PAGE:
FX Euro-Dollar Dominance Strategy

Galileo Galilei was deemed heretical but was later vindicated when the world caught up to his brilliance. This post might make me a quant-heretic without the brilliance part.


I was reading this book; Trading Fixed Income and FX in Emerging Markets, and the authors mentioned multiple times about how USD and EUR are significant drivers of returns in the FX space. Well, that was enough for my brain to start wandering around. I wanted to try to create a trading strategy based on these observations.

Note: This is the first instance where I tried to create a strategy from scratch (there’s no such thing as an original idea, but I can’t find any papers/resources on this). I hope the Quant Police Force would be willing to kindly educate and correct me where its needed.

My (slightly crazy) idea

My hypothesis is:

  1. USD and EUR are significant drivers of returns in the FX space
  2. USD and EUR take turns being the more significant driver of returns
  3. When a currency is the more dominant driver vs the other, it’s bullish for the currency and bearish for the other one

Quantifying Dominance

I thought a lot about how to quantify “dominance” in this setting. My first idea was to use the returns of EURUSD as a proxy of dominance, but that doesn’t seem right. If I did that it would just be a strategy based on EURUSD momentum.

Second idea was why not we regress every single currency against DXY and ICEEX and then maybe take the total r-squared? Say if total R-squared for DXY is higher than ICEEX → USD is more dominant than EUR. But I was not really comfortable with using these indexes as the default baskets, since the weightings of these indexes feel arbitrary. It just doesn’t feel “intentional” enough.

It is an indisputable fact of the universe that the best ideas come to you when you’re in the shower, and yes that was what happened. In the shower I was thinking that what I should do is:

Step 1: Create two dataframes, first is XXXUSD, second is XXXEUR for all the currencies in my universe

Step 2: Run PCA on each dataframe

Step 3: Calculate the proportion of variance explained by the first K principal components for both dataframes (these will be our proxies for dominance of USD and EUR, and they are directly comparable!)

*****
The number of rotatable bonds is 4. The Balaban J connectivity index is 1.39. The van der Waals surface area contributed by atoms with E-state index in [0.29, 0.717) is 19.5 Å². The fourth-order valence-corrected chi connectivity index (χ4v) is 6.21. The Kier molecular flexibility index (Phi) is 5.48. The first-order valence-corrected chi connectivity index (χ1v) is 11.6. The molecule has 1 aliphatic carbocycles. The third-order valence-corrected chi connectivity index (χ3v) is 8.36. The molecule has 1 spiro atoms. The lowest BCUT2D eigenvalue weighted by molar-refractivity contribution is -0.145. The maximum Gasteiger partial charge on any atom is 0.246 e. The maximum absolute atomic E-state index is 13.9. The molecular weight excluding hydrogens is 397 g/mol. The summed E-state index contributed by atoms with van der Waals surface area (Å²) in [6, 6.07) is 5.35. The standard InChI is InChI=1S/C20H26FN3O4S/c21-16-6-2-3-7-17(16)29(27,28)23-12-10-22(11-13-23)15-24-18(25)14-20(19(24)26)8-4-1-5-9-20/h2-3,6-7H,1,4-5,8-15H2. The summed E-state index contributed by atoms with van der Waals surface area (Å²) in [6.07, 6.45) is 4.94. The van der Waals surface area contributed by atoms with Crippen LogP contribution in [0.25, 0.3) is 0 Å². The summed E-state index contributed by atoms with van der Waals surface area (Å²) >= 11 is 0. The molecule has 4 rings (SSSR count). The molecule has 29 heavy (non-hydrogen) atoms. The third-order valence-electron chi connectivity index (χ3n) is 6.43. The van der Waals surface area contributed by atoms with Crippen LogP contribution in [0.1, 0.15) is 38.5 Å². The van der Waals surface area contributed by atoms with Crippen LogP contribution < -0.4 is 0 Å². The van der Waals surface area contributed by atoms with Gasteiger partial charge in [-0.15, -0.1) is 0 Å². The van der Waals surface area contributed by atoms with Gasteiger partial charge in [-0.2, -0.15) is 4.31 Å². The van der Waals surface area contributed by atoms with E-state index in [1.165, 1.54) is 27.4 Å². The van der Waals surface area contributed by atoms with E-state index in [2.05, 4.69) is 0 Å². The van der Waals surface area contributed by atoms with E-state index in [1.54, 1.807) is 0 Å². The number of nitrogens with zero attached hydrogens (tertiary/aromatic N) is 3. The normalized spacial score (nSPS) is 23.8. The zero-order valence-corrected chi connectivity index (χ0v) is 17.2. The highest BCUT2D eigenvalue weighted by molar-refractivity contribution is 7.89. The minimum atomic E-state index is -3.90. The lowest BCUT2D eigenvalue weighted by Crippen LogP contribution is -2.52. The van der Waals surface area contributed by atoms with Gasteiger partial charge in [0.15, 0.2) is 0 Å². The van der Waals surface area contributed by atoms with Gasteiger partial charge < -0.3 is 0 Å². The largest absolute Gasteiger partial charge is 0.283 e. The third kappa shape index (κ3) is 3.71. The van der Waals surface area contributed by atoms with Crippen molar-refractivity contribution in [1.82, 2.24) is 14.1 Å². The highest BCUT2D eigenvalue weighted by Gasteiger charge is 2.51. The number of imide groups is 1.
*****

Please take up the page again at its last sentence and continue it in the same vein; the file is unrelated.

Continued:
If this idea is stupid please leave a comment since it sounded groundbreaking in my own head; and for good 5 seconds I thought I was gonna be the next Fischer Black.

I would like to point the readers to @GautierMarti1’s gitlab, it has multiple posts on PCA which are very much worth reading.

In the above plot we can see that on average USD explains much more variance in the FX space compared to EUR, with some brief periods where EUR is higher than USD. Now I will take the difference of the two series as a proxy to get what I call USDvEUR Dominance Spread (if this thing is somehow legit and it catches on someday I should include my own name at the beginning).

If spread compresses → EUR dominance increases, if spread widens → US dominance increases.

So our trading rule is if USD dominance increases → long USD short EUR, and vice versa.


As usual our training set is 2000-2015, test set 2016-2022. Let’s look at the training set performance.

Sharpe: 0.274

The performance is nothing to be bragged about. Seems like pre-2005 the strategy was not working at all. And it has a huge drawdown in 2012-2014 as well.

At this point I’m quite bothered by the fact that I’m only trading 1 instrument; EURUSD. How am I going to sleep at night feeling like a Quant™ if I only trade 1 instrument? What am I, a discretionary macro trader?

All jokes aside, I still want to trade multiple instruments for diversification effects that we all love. Since I’m trading EUR, the low hanging fruit is to include all the other currencies in Europe. So let’s do that.

Sharpe: 0.289

Not much improvement tbh. And I just 7x-ed my trading without getting a significant improvement, so I’m just gonna go back to EURUSD only.